Delaware Technical Community College’s Fire Protection Engineering Technology program is using a Farenhyt alarm and emergency communications system from Silent Knight in its professional fire education training lab.
The Farenhyt IFP-1000ECS fire alarm and emergency communication system from Silent Knight was installed free of charge by Advantech, a local life safety and security systems integration firm. The new system will be utilized for students enrolled in the FET program to receive hands-on training in fire system design, maintenance, and programming. As Delaware Tech’s enrollment in the fire protection classes grew, it needed to incorporate more intensive training options of emerging fire alarm and emergency communication technologies to allow students to experience real-world scenarios. Furthermore, the college wanted a functional system that could tie into various suppression systems for training on suppression technologies as well.
Advantech provided alarm, trouble, and supervisory monitoring of nine sprinkler risers in the lab. Each riser is configured differently to demonstrate a variety of suppression configurations and each can be made active through valve controls. The active riser supplies the sprinkler heads in the burn lab. Approximately 30 suppression points are monitored by the Silent Knight system via addressable monitor modules. Advantech designed and fabricated a visual selection display that allows the instructor to choose the “active” riser, which in-turn illuminates a light at the riser’s location to enhance student comprehension of the system’s functionality.
“Delaware Tech takes pride in our proactive approach to fire prevention, and the innovative programs and technologies we invest in for our students,” said Mark Noval, Delaware Tech FET program coordinator. “We are excited to have a cutting-edge system associated with our Fire Protection Engineering Technology program that provides a superior learning experience in the classroom.”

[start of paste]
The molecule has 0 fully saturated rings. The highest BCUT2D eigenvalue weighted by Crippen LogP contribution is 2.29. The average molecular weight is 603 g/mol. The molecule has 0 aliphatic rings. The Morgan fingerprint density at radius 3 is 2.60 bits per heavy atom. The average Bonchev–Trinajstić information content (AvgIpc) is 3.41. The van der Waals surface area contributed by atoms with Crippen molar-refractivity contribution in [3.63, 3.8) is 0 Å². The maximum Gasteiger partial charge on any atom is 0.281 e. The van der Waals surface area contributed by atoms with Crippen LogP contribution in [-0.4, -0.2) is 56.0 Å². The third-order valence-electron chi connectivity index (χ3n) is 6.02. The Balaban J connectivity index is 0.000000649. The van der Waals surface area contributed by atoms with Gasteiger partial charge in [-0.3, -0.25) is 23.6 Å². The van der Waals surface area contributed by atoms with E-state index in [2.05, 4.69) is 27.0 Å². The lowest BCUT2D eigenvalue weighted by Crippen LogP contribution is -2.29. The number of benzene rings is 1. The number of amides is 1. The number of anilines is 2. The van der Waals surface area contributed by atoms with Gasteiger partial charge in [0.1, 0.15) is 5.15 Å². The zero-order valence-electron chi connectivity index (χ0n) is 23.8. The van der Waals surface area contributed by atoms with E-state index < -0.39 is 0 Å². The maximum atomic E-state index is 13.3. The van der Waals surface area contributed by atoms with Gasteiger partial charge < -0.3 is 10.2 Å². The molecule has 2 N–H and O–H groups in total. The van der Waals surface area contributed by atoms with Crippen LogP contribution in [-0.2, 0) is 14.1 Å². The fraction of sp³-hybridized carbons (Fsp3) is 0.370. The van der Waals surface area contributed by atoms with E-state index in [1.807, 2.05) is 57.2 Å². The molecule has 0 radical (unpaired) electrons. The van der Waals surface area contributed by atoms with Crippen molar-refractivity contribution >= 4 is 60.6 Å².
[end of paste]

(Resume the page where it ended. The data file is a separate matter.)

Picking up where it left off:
The FET lab’s Silent Knight system monitors a variety of initiating devices, including smoke detection, heat detection, a manual pull station, and duct smoke detection with simulated air handler shut down. System-controlled notification appliances allow emergency communication training to include recorded messaging and manual override.
"In today’s fire protection environment, it is imperative to improve and enhance real-world testing options to effectively prepare for the unexpected,” said Eric Schaeffer of Advantech. "We are pleased to have the opportunity to work with the college and its student body, who are the next generation of professionals dedicated to preventing fires from occurring, and minimizing risk and loss of life.”
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